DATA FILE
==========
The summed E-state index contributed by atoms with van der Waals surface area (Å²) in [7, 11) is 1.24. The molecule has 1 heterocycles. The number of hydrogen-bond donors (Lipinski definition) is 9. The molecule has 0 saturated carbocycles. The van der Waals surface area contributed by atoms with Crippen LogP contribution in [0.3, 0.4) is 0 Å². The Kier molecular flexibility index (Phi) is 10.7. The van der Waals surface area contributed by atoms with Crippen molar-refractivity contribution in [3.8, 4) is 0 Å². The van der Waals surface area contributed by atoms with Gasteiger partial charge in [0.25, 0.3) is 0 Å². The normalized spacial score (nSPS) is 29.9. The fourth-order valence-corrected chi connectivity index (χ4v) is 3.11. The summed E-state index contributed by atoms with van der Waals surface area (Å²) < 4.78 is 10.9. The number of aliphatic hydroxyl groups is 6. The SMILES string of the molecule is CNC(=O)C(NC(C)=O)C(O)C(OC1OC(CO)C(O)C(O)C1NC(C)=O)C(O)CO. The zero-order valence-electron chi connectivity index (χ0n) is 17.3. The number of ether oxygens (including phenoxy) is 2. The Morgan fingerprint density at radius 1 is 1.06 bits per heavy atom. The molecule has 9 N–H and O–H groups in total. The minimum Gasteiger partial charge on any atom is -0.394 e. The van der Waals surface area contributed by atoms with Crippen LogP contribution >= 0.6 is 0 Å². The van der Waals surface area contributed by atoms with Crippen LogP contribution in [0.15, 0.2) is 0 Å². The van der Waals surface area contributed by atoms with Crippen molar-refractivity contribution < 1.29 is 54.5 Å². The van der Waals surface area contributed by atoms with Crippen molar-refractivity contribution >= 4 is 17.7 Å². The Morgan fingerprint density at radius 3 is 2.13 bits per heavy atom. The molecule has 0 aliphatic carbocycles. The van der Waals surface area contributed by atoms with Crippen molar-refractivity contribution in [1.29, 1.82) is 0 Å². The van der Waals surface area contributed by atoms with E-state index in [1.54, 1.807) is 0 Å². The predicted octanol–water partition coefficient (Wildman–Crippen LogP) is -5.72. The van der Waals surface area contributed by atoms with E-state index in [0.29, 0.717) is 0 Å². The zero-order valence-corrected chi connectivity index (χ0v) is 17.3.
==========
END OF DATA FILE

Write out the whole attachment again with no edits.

The summed E-state index contributed by atoms with van der Waals surface area (Å²) in [7, 11) is 1.24. The molecule has 1 heterocycles. The number of hydrogen-bond donors (Lipinski definition) is 9. The molecule has 0 saturated carbocycles. The van der Waals surface area contributed by atoms with Crippen LogP contribution in [0.3, 0.4) is 0 Å². The Kier molecular flexibility index (Phi) is 10.7. The van der Waals surface area contributed by atoms with Crippen molar-refractivity contribution in [3.8, 4) is 0 Å². The van der Waals surface area contributed by atoms with Gasteiger partial charge in [0.25, 0.3) is 0 Å². The normalized spacial score (nSPS) is 29.9. The fourth-order valence-corrected chi connectivity index (χ4v) is 3.11. The summed E-state index contributed by atoms with van der Waals surface area (Å²) < 4.78 is 10.9. The number of aliphatic hydroxyl groups is 6. The SMILES string of the molecule is CNC(=O)C(NC(C)=O)C(O)C(OC1OC(CO)C(O)C(O)C1NC(C)=O)C(O)CO. The zero-order valence-electron chi connectivity index (χ0n) is 17.3. The number of ether oxygens (including phenoxy) is 2. The Morgan fingerprint density at radius 1 is 1.06 bits per heavy atom. The molecule has 9 N–H and O–H groups in total. The minimum Gasteiger partial charge on any atom is -0.394 e. The van der Waals surface area contributed by atoms with Crippen LogP contribution >= 0.6 is 0 Å². The van der Waals surface area contributed by atoms with Crippen LogP contribution in [0.15, 0.2) is 0 Å². The van der Waals surface area contributed by atoms with Crippen molar-refractivity contribution < 1.29 is 54.5 Å². The van der Waals surface area contributed by atoms with Crippen molar-refractivity contribution >= 4 is 17.7 Å². The Morgan fingerprint density at radius 3 is 2.13 bits per heavy atom. The molecule has 0 aliphatic carbocycles. The van der Waals surface area contributed by atoms with Crippen molar-refractivity contribution in [1.29, 1.82) is 0 Å². The van der Waals surface area contributed by atoms with E-state index in [1.54, 1.807) is 0 Å². The predicted octanol–water partition coefficient (Wildman–Crippen LogP) is -5.72. The van der Waals surface area contributed by atoms with E-state index in [0.29, 0.717) is 0 Å². The zero-order valence-corrected chi connectivity index (χ0v) is 17.3.